Local weather officials have issued a heat advisory for a majority of Massachusetts over the next few days, an oncoming heatwave is set to leave temperatures feeling higher than 100ºF. Because of these harsh conditions, it is important to know how to properly take care of yourself and recognize when something is wrong. Heat exhaustion occurs when the body’s core temperature goes above 105ºF, and it lacks the water necessary to cool itself down. The young and the elderly are both especially susceptible to heatstroke, as well as people with respiratory and cardiovascular conditions.
Heat exhaustion and heatstroke sound very similar but come with some very serious distinctions. Heat exhaustion is symptomized by dizziness & confusion, loss of appetite, excessive sweating, fast breathing, and a temperature over 100ºF. Drinking water and resting in a cool place is an effective way to bring your body back to a neutral state in the event of heat exhaustion. Heatstroke, on the other hand, is much more serious. Categorized by a lack of sweating (despite heat), muscle weakness, nausea, throbbing headache, shallow breathing, and even seizures. Heatstroke is considered a medical emergency and you should contact 911 immediately if you suspect someone may be suffering from it.
How to identify Heat Exhaustion? (Heat Exhaustion will not be dangerous if you cool down within 30 minutes)
Here are a few common symptoms to help identify heat exhaustion in yourself and others:
- Dizziness and confusion
- Loss of appetite and feeling sick
- Excessive sweating and pale skin
- Fast breathing or pulse
- A high temperature of 100℉ and above
How to identify Heatstroke?
Heatstroke is the most serious form of heat injury and is considered a medical emergency. Heatstroke mainly affects people over the age of 50 but can affect many different ages as well. If you suspect someone has heat stroke call 911 immediately.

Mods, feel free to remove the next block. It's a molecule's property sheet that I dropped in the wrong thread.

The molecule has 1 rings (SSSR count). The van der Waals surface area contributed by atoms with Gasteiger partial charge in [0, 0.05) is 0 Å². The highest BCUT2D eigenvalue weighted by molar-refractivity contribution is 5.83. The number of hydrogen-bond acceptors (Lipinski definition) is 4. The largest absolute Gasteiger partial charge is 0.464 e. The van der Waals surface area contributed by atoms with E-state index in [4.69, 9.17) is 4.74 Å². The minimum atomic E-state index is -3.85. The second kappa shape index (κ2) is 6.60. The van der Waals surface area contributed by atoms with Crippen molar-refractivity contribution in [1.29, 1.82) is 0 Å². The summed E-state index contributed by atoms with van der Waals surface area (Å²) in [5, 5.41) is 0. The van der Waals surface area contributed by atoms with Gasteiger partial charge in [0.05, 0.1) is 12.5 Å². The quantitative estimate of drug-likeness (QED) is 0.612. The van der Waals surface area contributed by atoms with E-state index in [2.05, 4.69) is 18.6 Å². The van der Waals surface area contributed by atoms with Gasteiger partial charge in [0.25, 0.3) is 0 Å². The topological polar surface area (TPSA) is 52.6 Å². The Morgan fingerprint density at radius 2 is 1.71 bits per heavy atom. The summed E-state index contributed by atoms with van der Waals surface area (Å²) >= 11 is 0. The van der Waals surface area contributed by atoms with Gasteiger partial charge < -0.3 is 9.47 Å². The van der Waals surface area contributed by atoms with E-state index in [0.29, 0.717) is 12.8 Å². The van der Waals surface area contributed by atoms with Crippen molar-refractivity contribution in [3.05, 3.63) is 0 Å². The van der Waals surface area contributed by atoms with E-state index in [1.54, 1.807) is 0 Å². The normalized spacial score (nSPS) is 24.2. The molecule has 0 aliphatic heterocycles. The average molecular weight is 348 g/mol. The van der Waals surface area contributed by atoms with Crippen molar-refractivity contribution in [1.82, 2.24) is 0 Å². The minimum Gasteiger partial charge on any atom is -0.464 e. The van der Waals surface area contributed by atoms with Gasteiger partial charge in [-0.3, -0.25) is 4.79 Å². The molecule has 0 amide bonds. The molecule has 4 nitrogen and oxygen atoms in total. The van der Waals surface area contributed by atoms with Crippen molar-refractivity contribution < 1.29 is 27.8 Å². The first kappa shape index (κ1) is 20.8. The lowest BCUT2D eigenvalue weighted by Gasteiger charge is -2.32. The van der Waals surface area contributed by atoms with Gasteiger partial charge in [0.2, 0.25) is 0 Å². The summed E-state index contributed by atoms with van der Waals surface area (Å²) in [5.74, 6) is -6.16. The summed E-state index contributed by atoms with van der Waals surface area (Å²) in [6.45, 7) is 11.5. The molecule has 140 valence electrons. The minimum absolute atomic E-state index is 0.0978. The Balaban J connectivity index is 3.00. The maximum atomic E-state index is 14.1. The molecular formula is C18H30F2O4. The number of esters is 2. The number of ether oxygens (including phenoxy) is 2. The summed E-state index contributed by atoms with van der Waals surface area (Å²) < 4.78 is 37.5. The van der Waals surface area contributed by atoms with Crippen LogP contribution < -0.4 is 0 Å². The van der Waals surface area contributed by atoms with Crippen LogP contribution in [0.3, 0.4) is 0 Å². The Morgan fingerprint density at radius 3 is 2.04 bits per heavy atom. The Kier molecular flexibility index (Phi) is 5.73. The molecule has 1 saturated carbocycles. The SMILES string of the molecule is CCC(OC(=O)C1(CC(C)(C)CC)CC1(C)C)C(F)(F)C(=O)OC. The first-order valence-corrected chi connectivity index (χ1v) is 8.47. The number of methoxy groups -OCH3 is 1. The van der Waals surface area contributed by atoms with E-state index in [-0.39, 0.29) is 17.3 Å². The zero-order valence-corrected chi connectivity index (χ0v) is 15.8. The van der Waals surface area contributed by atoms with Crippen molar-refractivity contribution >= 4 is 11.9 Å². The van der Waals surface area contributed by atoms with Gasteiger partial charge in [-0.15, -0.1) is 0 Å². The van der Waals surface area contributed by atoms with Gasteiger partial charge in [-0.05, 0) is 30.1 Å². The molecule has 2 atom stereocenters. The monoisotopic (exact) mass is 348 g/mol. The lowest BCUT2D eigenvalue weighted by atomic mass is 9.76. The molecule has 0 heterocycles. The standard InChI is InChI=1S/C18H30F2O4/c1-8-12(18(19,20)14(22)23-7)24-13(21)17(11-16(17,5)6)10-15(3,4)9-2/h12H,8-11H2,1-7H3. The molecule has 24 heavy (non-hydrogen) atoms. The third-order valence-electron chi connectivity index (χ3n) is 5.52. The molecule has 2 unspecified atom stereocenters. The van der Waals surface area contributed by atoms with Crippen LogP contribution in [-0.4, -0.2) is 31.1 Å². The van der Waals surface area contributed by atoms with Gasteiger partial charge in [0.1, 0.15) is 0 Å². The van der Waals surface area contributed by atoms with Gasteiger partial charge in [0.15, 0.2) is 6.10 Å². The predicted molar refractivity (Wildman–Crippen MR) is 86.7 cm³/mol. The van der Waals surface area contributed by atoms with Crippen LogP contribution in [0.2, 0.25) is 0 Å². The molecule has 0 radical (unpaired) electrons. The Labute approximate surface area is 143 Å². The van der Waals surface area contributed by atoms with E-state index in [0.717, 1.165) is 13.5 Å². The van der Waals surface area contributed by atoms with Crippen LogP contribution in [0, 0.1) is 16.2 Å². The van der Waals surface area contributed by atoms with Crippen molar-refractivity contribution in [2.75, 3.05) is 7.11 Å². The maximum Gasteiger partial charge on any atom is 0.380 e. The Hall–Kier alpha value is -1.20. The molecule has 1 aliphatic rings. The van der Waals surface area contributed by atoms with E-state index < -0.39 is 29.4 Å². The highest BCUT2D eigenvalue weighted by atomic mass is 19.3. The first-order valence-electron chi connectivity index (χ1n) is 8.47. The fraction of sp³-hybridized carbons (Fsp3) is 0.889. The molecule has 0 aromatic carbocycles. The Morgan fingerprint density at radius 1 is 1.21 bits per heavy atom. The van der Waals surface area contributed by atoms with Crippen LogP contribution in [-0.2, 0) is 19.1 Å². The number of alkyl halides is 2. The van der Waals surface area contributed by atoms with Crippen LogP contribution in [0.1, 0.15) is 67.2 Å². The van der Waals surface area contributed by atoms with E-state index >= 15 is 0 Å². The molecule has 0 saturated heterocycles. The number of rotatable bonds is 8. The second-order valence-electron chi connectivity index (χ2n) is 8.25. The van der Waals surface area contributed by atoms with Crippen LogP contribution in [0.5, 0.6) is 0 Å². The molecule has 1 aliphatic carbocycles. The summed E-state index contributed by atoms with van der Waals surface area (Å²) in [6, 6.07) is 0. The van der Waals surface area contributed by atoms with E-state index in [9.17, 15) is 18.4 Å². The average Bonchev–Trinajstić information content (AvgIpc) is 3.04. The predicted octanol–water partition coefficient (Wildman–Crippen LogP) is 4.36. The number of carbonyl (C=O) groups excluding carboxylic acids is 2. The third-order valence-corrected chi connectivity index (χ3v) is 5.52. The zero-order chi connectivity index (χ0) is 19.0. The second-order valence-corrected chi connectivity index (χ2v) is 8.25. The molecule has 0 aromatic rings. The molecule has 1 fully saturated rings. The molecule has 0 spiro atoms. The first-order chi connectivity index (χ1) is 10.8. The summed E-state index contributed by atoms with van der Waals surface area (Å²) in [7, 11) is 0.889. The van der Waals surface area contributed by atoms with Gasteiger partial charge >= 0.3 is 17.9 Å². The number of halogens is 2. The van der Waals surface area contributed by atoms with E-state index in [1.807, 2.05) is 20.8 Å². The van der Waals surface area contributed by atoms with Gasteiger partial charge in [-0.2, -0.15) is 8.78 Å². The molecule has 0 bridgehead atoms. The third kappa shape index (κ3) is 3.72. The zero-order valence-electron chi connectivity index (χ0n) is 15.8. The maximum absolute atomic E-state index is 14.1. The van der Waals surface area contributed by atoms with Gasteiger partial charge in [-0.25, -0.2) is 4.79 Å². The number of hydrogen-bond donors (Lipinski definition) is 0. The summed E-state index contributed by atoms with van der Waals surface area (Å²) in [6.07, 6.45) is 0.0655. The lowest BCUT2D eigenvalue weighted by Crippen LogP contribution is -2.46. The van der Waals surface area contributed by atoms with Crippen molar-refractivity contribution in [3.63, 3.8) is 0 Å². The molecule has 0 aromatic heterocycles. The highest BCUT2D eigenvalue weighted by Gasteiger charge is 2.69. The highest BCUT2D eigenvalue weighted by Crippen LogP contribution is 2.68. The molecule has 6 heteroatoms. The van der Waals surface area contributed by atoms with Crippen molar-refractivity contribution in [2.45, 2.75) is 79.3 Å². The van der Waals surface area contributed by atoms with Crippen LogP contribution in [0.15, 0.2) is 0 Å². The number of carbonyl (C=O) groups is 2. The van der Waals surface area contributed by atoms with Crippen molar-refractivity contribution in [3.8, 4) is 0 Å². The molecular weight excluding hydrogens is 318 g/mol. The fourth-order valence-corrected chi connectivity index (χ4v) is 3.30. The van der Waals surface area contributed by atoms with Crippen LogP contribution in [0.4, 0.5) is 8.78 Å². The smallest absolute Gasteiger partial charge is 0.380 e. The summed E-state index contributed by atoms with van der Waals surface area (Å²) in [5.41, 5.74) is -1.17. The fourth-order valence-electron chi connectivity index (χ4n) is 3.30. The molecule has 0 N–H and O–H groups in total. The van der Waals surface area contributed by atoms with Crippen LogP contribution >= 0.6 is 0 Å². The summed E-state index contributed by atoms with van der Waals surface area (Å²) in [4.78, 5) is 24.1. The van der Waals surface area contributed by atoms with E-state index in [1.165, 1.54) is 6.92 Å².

Symptoms of heatstroke include:
- Throbbing headache
- Dizziness and light-headedness
- Lack of sweating despite heat
- Red, hot, and dry skin
- Muscle weakness and cramps
- Nausea and vomiting
- Rapid heartbeat, which may be either strong or weak
- Rapid shallow breathing
How to keep pets cool during this heatwave?
Keep pets inside in the air conditioning as much as possible or near a fan. You do not want to keep your pet in an area that is hotter than 80℉. Try to time your walks around the peak heat times of day and check the pavement with your hand before a walk. If it is too hot for you to keep your hand there for more than a few seconds, it is too hot to walk your dog. Also, avoid keeping your dog alone in a hot car because they can overheat very quickly.
Symptoms of heat stroke in dogs include:
- Vomiting, diarrhea, thick saliva, not responding to their name, staggering, deep red tongue and brick red gums.
Currently the Nahant Public Library remains open with A/C this summer. Feel free to stop by and enjoy the cool air, water, and endless selection of books. Hours listed below:
Heatstroke is considered a medical emergency! If you or someone you know are experiencing symptoms of heatstroke, please call 911.